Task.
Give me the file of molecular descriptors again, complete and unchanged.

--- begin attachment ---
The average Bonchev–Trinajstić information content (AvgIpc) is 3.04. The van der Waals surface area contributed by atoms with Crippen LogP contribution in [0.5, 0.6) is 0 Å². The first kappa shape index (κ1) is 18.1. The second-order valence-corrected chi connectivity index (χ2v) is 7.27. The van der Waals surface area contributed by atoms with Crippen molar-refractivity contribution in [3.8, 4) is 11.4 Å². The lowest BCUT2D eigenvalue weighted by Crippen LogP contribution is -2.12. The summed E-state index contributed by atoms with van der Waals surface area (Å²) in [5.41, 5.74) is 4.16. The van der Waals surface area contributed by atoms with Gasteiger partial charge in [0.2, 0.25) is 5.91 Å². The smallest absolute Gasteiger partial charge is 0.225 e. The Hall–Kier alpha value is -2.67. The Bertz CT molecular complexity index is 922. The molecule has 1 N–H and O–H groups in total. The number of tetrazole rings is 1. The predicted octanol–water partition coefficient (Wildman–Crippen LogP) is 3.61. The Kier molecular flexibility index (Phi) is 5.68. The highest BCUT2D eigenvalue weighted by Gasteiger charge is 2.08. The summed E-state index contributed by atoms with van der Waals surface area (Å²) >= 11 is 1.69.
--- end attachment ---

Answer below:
The average Bonchev–Trinajstić information content (AvgIpc) is 3.04. The van der Waals surface area contributed by atoms with Crippen LogP contribution in [0.5, 0.6) is 0 Å². The first kappa shape index (κ1) is 18.1. The second-order valence-corrected chi connectivity index (χ2v) is 7.27. The van der Waals surface area contributed by atoms with Crippen molar-refractivity contribution in [3.8, 4) is 11.4 Å². The lowest BCUT2D eigenvalue weighted by Crippen LogP contribution is -2.12. The summed E-state index contributed by atoms with van der Waals surface area (Å²) in [5.41, 5.74) is 4.16. The van der Waals surface area contributed by atoms with Gasteiger partial charge in [0.2, 0.25) is 5.91 Å². The smallest absolute Gasteiger partial charge is 0.225 e. The Hall–Kier alpha value is -2.67. The Bertz CT molecular complexity index is 922. The molecule has 1 N–H and O–H groups in total. The number of tetrazole rings is 1. The predicted octanol–water partition coefficient (Wildman–Crippen LogP) is 3.61. The Kier molecular flexibility index (Phi) is 5.68. The highest BCUT2D eigenvalue weighted by Gasteiger charge is 2.08. The summed E-state index contributed by atoms with van der Waals surface area (Å²) >= 11 is 1.69.